Virtual disks usually only expand, their sizes won’t get reduced even files are removed.
The problem originates from the fact how files are managed by a file system. When a file is removed from a disk, its contents remain, only spaces taken by the removed file are reclaimed by the file system.
I used Virtual PC, VirtualBox and QEMU, and is using VMware Fusion exclusively on Mac (sorry, Parallels).
I don’t know there is a single step process to shrink virtual disks, but here’s how I manage to get my virtual machines’ sizes in control by:
1. On VM, remove unnecessary files such as browser’s cache, temporary files, etc.
2. defragging disks for Windows VMs. Linux ext3 and ext4 file systems don’t need defrag.
The purpose of defragmentation is to improve file I/O performance, and have a better opportunity to shrink size more.
Enter the following from Console to launch Disk Defragmenter.
For XP Windows VM, such as XP or Windows 2003, type “dfrg.msc”:
For Windows 7 VM, including Windows Server 2008, type “dfrgui”:
3. On VM, zeros out previously used and reclaimed disk spaces.
For Windows, you can find Sysinternals SDelete. To zero out, say c: drive, you can launch it from Console as: “sdelete -c c:”.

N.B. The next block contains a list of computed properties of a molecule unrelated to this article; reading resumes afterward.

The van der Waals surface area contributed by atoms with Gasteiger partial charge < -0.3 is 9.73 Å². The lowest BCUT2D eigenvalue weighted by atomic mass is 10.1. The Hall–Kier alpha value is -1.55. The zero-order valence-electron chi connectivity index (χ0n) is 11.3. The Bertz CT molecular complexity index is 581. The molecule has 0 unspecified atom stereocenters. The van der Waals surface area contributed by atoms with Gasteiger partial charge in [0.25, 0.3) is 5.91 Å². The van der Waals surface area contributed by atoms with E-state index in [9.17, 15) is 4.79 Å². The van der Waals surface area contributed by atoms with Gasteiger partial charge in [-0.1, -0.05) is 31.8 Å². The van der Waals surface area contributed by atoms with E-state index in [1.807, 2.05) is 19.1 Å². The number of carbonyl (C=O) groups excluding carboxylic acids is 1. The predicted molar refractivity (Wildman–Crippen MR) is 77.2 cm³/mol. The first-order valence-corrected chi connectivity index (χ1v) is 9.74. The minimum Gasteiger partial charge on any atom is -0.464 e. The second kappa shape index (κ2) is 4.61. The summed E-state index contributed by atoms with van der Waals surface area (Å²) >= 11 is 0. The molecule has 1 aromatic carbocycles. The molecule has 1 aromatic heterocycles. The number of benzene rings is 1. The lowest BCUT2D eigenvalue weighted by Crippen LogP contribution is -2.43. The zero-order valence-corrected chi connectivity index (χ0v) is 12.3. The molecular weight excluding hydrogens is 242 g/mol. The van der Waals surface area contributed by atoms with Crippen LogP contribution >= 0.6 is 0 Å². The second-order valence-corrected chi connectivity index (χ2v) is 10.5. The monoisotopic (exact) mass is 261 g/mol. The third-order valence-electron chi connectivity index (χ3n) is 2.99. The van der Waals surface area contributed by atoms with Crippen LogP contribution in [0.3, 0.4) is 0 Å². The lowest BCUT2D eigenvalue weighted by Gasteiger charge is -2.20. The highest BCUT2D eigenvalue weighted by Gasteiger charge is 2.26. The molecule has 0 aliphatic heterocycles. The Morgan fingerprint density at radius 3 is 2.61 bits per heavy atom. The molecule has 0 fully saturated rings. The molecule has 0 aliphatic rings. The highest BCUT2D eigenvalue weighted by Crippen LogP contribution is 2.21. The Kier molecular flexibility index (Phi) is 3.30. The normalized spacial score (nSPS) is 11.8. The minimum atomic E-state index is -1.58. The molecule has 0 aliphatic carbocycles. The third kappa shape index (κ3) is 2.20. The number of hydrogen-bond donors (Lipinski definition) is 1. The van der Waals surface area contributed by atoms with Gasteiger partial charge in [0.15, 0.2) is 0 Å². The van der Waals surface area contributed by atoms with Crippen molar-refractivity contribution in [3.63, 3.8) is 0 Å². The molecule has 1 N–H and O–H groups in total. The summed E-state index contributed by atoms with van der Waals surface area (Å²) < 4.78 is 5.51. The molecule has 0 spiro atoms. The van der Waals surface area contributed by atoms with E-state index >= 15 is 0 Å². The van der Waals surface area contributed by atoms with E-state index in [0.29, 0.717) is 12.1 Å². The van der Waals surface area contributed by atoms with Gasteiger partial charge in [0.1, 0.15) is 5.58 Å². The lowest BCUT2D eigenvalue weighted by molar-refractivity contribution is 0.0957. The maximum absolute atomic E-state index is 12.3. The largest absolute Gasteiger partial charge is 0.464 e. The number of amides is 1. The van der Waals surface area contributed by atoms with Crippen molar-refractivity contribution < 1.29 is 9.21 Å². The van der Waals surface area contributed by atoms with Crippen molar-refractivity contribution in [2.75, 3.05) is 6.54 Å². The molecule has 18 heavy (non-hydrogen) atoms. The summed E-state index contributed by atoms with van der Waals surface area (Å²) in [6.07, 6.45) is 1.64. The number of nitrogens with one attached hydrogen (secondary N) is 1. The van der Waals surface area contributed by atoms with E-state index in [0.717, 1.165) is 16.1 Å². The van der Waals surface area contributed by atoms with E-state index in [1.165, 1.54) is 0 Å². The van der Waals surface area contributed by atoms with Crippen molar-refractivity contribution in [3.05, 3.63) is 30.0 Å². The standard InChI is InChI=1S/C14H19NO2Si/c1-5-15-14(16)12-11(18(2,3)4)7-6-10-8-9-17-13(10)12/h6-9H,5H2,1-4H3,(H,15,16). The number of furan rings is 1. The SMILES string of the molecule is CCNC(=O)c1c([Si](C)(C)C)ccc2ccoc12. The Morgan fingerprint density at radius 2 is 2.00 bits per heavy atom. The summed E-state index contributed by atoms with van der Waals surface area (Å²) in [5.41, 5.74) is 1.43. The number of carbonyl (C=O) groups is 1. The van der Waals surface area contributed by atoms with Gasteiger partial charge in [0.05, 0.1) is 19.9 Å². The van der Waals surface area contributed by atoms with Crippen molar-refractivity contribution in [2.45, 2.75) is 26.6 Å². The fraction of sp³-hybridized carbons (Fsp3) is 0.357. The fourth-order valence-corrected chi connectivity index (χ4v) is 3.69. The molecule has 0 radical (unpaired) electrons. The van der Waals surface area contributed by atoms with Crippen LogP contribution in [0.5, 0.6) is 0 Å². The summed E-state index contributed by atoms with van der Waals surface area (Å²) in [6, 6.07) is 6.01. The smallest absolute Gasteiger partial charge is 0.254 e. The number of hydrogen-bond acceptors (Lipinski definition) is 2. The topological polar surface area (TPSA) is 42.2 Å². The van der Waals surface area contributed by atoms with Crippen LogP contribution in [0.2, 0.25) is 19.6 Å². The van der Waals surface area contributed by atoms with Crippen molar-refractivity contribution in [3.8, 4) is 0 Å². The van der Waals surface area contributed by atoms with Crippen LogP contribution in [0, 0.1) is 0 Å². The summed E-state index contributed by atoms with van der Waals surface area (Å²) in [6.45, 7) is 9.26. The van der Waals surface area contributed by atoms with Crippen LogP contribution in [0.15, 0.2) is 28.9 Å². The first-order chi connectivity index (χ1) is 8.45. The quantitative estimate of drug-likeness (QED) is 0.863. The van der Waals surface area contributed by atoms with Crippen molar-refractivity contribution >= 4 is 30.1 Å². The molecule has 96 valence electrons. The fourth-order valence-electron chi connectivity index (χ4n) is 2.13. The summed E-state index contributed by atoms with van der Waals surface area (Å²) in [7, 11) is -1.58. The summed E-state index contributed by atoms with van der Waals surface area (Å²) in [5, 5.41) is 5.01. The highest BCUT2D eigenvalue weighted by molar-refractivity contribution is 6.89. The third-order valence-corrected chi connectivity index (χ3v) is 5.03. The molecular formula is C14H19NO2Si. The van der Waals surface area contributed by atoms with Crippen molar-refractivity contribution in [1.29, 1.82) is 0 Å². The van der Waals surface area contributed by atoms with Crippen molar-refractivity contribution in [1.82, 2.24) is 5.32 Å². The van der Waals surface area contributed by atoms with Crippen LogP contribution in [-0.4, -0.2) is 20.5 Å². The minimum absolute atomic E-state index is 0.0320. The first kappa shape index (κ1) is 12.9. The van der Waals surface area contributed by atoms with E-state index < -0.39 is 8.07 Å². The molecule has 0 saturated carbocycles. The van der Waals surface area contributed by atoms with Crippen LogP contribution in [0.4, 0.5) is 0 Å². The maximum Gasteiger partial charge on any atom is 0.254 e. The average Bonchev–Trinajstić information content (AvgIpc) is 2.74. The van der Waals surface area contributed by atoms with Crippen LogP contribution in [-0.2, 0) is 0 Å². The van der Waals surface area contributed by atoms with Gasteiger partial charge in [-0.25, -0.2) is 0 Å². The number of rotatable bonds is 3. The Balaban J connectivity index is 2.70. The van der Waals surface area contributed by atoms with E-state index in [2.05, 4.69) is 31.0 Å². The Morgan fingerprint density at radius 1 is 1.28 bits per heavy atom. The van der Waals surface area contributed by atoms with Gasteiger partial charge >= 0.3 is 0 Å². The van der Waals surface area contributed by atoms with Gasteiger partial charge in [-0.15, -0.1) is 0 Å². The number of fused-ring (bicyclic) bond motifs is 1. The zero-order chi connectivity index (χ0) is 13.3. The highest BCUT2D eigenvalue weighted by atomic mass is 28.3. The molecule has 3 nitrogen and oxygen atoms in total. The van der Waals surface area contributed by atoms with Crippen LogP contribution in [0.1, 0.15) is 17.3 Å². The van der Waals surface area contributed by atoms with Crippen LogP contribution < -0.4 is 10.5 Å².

For Linux, navigate to any folder within the disk you want to zero out, and run the following command as a super or root user: “cat /dev/zero > zero.fill;sync;sleep 1;sync;rm -f zero.fill”.
It may take some time to finish. You will see a disk full message. It is OK, the generated file is removed right away.
4. On host, shrink virtual disks. You can use UI to do it, as the following screen shots.
Or, it can be done by the command line tool vmware-vdiskmanager with -k option, which is located at:
/Library/Application Support/VMware Fusion. You only need specify the master virtual disk (Disk DescriptorFile).
My xubunty.vmdk is split into 2 GB files, and here’s how to shrink it: